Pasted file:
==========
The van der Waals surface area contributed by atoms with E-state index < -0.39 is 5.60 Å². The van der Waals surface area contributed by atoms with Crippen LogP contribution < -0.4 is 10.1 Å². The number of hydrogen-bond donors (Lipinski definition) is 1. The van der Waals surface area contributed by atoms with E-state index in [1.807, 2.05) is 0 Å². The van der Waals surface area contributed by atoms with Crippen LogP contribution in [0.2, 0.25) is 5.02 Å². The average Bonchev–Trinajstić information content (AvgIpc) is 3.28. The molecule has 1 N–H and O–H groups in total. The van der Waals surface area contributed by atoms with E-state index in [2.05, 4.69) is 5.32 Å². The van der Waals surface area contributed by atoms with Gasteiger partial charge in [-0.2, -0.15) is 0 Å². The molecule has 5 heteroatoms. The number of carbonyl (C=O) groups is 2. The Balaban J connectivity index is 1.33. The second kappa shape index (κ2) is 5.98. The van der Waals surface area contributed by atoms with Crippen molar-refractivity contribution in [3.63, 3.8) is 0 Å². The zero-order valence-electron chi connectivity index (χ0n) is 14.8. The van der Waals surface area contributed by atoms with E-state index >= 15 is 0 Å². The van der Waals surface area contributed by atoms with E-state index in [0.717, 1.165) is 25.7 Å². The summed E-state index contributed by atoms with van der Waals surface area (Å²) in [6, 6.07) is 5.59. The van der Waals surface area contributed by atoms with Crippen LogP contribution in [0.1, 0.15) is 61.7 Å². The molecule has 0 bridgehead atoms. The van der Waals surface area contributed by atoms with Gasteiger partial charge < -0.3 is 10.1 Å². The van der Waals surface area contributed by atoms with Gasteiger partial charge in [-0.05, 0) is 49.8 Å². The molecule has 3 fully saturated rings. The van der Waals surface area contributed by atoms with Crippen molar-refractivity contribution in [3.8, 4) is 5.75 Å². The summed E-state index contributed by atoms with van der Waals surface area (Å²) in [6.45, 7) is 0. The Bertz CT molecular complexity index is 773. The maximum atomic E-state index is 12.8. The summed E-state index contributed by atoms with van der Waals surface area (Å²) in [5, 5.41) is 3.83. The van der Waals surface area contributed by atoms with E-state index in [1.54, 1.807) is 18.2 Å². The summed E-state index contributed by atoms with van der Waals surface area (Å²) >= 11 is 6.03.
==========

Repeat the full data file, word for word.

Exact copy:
The van der Waals surface area contributed by atoms with E-state index < -0.39 is 5.60 Å². The van der Waals surface area contributed by atoms with Crippen LogP contribution < -0.4 is 10.1 Å². The number of hydrogen-bond donors (Lipinski definition) is 1. The van der Waals surface area contributed by atoms with E-state index in [1.807, 2.05) is 0 Å². The van der Waals surface area contributed by atoms with Crippen LogP contribution in [0.2, 0.25) is 5.02 Å². The average Bonchev–Trinajstić information content (AvgIpc) is 3.28. The molecule has 1 N–H and O–H groups in total. The van der Waals surface area contributed by atoms with E-state index in [2.05, 4.69) is 5.32 Å². The van der Waals surface area contributed by atoms with Gasteiger partial charge in [-0.2, -0.15) is 0 Å². The molecule has 5 heteroatoms. The number of carbonyl (C=O) groups is 2. The Balaban J connectivity index is 1.33. The second kappa shape index (κ2) is 5.98. The van der Waals surface area contributed by atoms with Crippen molar-refractivity contribution in [3.63, 3.8) is 0 Å². The zero-order valence-electron chi connectivity index (χ0n) is 14.8. The van der Waals surface area contributed by atoms with E-state index >= 15 is 0 Å². The van der Waals surface area contributed by atoms with E-state index in [0.717, 1.165) is 25.7 Å². The summed E-state index contributed by atoms with van der Waals surface area (Å²) in [6, 6.07) is 5.59. The van der Waals surface area contributed by atoms with Crippen LogP contribution in [0.1, 0.15) is 61.7 Å². The molecule has 0 bridgehead atoms. The van der Waals surface area contributed by atoms with Gasteiger partial charge < -0.3 is 10.1 Å². The van der Waals surface area contributed by atoms with Gasteiger partial charge in [-0.05, 0) is 49.8 Å². The molecule has 3 fully saturated rings. The van der Waals surface area contributed by atoms with Crippen molar-refractivity contribution in [3.8, 4) is 5.75 Å². The summed E-state index contributed by atoms with van der Waals surface area (Å²) in [6.45, 7) is 0. The Bertz CT molecular complexity index is 773. The maximum atomic E-state index is 12.8. The summed E-state index contributed by atoms with van der Waals surface area (Å²) in [5, 5.41) is 3.83. The van der Waals surface area contributed by atoms with E-state index in [1.54, 1.807) is 18.2 Å². The summed E-state index contributed by atoms with van der Waals surface area (Å²) >= 11 is 6.03.